Bush spares Libby from serving 2½ years in jail

U.S. President George W. Bush commuted Lewis (Scooter) Libby's prison sentence, sparing the former aide from serving 2½ years for his role in the CIA leak case.

U.S. President George W. Bushcommuted part of Lewis (Scooter) Libby's sentence on Monday, sparingthe formerWhite House aide fromserving 2½ years in jailfor his role in theCIA leak case.

"I respect the jury's verdict, but I have concluded that the prison sentence given to Mr. Libby is excessive," Bush said in a statement issued Monday.

"Therefore, I am commuting the portion of Mr. Libby's sentence that required him to spend 30 months in prison."

His move angered many Democrats, as well as the special prosecutor involved in the case.

BushsaidLibby will still have to pay a$250,000 US fine and serve two years probation.

"My decision to commute his prison sentence leaves in place a harsh punishment for Mr. Libby," Bush said.

He noted that Libby's wife and young children have "suffered immensely" and Libby's reputation as a public servant and former lawyer has been "forever damaged."

"The consequences of his felony conviction on his former life as a lawyer, public servant and private citizen will be long-lasting," Bush said.

Bush's move came five hours after a U.S. federal appeals panel ruled Libby could not delay his prison term.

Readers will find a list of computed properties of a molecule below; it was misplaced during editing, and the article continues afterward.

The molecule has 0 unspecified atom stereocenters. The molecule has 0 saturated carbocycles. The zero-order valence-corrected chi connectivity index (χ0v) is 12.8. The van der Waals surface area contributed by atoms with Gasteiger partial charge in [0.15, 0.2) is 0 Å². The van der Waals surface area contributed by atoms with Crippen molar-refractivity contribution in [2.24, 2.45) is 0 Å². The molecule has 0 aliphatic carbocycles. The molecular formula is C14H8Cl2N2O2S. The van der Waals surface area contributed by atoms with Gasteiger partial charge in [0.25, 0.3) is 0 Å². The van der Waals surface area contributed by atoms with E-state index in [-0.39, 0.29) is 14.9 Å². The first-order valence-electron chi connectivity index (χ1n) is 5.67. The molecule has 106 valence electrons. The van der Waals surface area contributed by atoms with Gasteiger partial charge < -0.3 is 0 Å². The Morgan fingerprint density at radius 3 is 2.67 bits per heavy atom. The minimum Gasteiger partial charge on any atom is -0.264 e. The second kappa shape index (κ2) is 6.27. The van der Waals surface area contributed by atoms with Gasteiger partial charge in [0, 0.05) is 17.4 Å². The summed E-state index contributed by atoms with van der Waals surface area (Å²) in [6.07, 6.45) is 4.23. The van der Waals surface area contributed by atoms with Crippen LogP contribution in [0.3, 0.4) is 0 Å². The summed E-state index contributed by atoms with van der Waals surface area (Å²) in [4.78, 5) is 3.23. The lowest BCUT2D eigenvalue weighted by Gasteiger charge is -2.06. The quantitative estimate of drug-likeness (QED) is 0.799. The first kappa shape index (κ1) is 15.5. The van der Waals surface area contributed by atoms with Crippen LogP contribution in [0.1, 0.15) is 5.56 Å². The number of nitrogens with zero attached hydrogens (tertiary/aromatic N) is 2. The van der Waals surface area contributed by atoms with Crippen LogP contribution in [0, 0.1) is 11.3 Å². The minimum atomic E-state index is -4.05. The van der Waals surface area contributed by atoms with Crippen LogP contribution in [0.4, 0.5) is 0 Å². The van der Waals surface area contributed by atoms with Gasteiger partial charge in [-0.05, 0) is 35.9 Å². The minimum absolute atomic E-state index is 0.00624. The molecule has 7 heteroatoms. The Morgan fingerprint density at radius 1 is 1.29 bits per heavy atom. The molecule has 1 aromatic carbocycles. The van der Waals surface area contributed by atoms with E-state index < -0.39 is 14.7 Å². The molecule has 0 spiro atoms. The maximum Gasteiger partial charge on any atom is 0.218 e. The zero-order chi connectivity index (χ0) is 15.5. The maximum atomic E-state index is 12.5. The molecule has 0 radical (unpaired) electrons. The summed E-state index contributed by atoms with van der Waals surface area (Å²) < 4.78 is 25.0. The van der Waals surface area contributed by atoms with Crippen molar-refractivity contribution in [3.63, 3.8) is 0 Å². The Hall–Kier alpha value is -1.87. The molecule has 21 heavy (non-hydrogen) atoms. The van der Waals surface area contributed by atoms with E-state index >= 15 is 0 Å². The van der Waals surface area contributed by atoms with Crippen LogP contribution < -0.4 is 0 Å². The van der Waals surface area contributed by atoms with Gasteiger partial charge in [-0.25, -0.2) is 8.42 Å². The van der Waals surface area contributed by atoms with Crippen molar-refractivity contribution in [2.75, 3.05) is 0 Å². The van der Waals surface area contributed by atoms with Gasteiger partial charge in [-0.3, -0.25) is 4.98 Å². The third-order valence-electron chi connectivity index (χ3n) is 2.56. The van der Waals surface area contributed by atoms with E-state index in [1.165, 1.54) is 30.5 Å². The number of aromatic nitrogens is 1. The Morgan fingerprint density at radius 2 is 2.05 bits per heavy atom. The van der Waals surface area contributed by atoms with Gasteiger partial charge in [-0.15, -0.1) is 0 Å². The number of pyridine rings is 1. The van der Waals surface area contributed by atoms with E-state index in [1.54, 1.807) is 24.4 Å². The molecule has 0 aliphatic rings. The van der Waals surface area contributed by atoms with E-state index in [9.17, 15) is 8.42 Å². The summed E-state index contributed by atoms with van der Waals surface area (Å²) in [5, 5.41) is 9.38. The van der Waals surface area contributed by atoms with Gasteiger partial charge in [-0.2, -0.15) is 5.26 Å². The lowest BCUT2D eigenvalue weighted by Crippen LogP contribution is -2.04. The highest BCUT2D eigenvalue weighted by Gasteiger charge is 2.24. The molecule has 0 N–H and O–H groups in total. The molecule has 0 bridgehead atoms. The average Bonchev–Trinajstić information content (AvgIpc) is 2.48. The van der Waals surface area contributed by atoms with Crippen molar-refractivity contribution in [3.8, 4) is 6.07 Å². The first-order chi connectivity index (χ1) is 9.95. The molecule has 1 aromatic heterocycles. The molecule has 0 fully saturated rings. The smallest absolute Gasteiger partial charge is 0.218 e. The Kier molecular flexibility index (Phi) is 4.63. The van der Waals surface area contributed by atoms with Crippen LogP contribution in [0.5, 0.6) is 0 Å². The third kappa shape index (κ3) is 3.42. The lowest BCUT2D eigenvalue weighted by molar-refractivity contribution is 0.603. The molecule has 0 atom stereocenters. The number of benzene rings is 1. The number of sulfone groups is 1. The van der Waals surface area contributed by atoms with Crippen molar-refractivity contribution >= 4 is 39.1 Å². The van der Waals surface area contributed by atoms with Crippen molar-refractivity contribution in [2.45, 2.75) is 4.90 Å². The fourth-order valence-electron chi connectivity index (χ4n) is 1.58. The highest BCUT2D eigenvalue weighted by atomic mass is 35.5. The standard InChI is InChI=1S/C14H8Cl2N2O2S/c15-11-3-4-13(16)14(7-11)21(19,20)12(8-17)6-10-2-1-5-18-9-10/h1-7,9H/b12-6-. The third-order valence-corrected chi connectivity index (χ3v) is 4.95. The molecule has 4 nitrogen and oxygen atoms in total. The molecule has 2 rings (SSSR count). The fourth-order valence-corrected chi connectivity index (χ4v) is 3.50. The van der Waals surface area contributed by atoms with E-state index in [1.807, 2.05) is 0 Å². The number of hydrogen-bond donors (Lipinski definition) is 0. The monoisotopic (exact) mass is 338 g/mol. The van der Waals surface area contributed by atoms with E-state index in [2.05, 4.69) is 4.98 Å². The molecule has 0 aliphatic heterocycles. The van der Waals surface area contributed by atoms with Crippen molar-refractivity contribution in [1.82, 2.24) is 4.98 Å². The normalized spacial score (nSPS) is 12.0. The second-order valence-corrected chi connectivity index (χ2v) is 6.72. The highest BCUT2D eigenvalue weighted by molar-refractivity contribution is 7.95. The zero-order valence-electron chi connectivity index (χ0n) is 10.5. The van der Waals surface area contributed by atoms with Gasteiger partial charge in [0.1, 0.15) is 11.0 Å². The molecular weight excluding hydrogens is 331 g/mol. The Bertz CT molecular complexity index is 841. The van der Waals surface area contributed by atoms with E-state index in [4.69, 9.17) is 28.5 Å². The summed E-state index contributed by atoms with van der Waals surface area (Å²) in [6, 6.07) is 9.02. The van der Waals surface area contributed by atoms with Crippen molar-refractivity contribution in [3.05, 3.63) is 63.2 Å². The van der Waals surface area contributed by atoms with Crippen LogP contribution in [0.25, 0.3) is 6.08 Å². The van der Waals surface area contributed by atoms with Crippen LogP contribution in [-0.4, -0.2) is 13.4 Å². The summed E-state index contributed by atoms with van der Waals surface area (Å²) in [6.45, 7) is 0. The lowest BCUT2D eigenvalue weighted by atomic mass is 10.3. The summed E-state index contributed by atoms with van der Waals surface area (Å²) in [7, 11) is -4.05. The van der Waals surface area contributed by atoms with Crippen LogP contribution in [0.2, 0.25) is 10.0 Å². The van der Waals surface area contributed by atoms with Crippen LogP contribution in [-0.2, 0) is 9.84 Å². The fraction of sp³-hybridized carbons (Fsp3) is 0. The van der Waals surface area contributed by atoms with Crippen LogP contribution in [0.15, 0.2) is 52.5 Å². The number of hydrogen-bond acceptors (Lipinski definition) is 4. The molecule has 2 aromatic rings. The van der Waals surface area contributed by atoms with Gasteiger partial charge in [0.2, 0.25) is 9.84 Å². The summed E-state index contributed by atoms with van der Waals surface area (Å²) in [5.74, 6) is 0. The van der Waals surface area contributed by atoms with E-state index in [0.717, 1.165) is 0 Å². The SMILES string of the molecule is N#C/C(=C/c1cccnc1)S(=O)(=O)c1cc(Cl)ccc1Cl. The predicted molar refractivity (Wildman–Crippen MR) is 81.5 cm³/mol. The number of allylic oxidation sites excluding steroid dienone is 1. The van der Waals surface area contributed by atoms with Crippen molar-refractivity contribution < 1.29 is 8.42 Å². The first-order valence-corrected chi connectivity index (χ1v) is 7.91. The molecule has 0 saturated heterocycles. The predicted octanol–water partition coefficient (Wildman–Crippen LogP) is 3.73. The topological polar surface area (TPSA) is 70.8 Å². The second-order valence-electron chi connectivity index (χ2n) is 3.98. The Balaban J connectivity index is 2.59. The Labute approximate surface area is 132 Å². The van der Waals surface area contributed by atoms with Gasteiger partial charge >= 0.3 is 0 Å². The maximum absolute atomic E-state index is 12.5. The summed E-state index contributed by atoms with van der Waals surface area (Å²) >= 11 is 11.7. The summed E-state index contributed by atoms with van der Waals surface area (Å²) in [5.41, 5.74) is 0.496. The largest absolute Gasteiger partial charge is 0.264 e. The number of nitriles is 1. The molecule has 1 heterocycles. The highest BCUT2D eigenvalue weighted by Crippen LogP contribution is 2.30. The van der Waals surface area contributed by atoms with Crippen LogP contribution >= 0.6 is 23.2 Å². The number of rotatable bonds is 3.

Libbywas the highest-ranking White House official convicted in a government scandal since the Iran-Contra affair two decades ago.

He was convicted in March of lying about what he told reporters regarding CIA operative Valerie Plame, whose identity was leaked in 2003 after her husband Joseph Wilson criticized the Bush administration's Iraq war policies.

Libby was not charged with the leak itself — no one has been charged with leaking Plame's name. He was charged with lying to authorities investigating the leak and obstructing justice.

The U.S. constitution gives the president the power of clemency to be used when deemed warranted. Bush said he believes clemency is appropriate in Libby's case.

Prosecutor denies sentence was excessive

Special Prosecutor Patrick Fitzgerald disputed Bush's claim that the prison term was excessive, stating that Libby was sentenced under the same laws as other criminals.

"It is fundamental to the rule of law that all citizens stand before the
bar of justice as equals," he said Monday.

Democrats did not hesitate to condemn Bush's decision. House Speaker Nancy Pelosi, a Democrat from California, said the move shows Bush "condones criminal conduct."

Harry Reid, the Democratic Senate majority leader from Nevada, saidBush's administrationhas lost all accountability.

"Libby's conviction was the one faint glimmer of accountability for White House efforts to manipulate intelligence and silence critics of the Iraq war," Reid said.

"Now, even that small bit of justice has been undone."

But Libby's supporters celebrated the president's decision.

"President Bush did the right thing today in commuting the prison term for Scooter Libby," House Republican whip Roy Blunt, of Missouri, said Monday.

Libby did not comment Monday, but hislawyer, Theodore Wells, said in a statement that the Libby family was grateful for Bush's action and continued to believe in his innocence.

With files from the Associated Press